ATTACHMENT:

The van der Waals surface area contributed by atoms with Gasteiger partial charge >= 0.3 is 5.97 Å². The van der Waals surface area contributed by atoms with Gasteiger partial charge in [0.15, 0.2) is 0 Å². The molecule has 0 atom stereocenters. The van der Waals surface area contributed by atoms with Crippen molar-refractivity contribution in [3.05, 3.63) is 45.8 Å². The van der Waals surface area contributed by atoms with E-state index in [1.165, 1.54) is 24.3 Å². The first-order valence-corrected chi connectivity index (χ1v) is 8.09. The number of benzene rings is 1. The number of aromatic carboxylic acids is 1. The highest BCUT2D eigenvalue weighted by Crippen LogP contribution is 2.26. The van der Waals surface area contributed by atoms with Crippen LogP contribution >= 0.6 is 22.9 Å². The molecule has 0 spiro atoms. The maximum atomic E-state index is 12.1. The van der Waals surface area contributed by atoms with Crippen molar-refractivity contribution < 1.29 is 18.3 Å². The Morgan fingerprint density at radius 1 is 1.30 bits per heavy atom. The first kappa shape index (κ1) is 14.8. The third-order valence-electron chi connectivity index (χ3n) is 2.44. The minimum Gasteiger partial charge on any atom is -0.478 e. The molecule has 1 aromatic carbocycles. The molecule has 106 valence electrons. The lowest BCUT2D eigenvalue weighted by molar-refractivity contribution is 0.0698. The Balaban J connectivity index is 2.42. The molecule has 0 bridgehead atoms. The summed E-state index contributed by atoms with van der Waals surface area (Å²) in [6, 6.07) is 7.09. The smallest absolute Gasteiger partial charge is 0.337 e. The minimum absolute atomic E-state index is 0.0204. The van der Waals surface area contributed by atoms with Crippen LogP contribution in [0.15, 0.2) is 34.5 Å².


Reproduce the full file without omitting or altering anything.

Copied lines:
The van der Waals surface area contributed by atoms with Gasteiger partial charge >= 0.3 is 5.97 Å². The van der Waals surface area contributed by atoms with Gasteiger partial charge in [0.15, 0.2) is 0 Å². The molecule has 0 atom stereocenters. The van der Waals surface area contributed by atoms with Crippen molar-refractivity contribution in [3.05, 3.63) is 45.8 Å². The van der Waals surface area contributed by atoms with E-state index in [1.165, 1.54) is 24.3 Å². The first-order valence-corrected chi connectivity index (χ1v) is 8.09. The number of benzene rings is 1. The number of aromatic carboxylic acids is 1. The highest BCUT2D eigenvalue weighted by Crippen LogP contribution is 2.26. The van der Waals surface area contributed by atoms with Crippen LogP contribution >= 0.6 is 22.9 Å². The molecule has 0 spiro atoms. The maximum atomic E-state index is 12.1. The van der Waals surface area contributed by atoms with Crippen molar-refractivity contribution < 1.29 is 18.3 Å². The Morgan fingerprint density at radius 1 is 1.30 bits per heavy atom. The first kappa shape index (κ1) is 14.8. The third-order valence-electron chi connectivity index (χ3n) is 2.44. The minimum Gasteiger partial charge on any atom is -0.478 e. The molecule has 1 aromatic carbocycles. The molecule has 106 valence electrons. The lowest BCUT2D eigenvalue weighted by molar-refractivity contribution is 0.0698. The Balaban J connectivity index is 2.42. The molecule has 0 bridgehead atoms. The summed E-state index contributed by atoms with van der Waals surface area (Å²) in [6, 6.07) is 7.09. The smallest absolute Gasteiger partial charge is 0.337 e. The minimum absolute atomic E-state index is 0.0204. The van der Waals surface area contributed by atoms with Crippen LogP contribution in [0.15, 0.2) is 34.5 Å².